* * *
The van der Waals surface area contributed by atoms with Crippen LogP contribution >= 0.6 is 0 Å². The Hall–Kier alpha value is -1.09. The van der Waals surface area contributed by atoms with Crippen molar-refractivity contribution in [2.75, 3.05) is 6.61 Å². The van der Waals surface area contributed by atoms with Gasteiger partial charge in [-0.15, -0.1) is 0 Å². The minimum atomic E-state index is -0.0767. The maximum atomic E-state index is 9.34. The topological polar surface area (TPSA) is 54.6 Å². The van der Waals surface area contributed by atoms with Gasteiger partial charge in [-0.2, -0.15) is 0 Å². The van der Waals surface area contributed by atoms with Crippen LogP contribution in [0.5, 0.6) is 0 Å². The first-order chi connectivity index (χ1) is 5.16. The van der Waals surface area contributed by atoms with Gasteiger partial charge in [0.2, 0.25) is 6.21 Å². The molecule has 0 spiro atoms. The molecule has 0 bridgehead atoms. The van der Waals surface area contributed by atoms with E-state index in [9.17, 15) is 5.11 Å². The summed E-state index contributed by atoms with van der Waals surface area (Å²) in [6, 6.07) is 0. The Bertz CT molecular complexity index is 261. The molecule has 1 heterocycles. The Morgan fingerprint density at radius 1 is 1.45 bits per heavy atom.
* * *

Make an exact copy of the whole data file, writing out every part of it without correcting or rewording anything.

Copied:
The van der Waals surface area contributed by atoms with Crippen LogP contribution >= 0.6 is 0 Å². The Hall–Kier alpha value is -1.09. The van der Waals surface area contributed by atoms with Crippen molar-refractivity contribution in [2.75, 3.05) is 6.61 Å². The van der Waals surface area contributed by atoms with Gasteiger partial charge in [-0.15, -0.1) is 0 Å². The minimum atomic E-state index is -0.0767. The maximum atomic E-state index is 9.34. The topological polar surface area (TPSA) is 54.6 Å². The van der Waals surface area contributed by atoms with Gasteiger partial charge in [-0.2, -0.15) is 0 Å². The van der Waals surface area contributed by atoms with Crippen LogP contribution in [0.5, 0.6) is 0 Å². The first-order chi connectivity index (χ1) is 5.16. The van der Waals surface area contributed by atoms with Gasteiger partial charge in [0.2, 0.25) is 6.21 Å². The molecule has 0 spiro atoms. The molecule has 0 bridgehead atoms. The van der Waals surface area contributed by atoms with E-state index in [9.17, 15) is 5.11 Å². The summed E-state index contributed by atoms with van der Waals surface area (Å²) in [6, 6.07) is 0. The Bertz CT molecular complexity index is 261. The molecule has 1 heterocycles. The Morgan fingerprint density at radius 1 is 1.45 bits per heavy atom.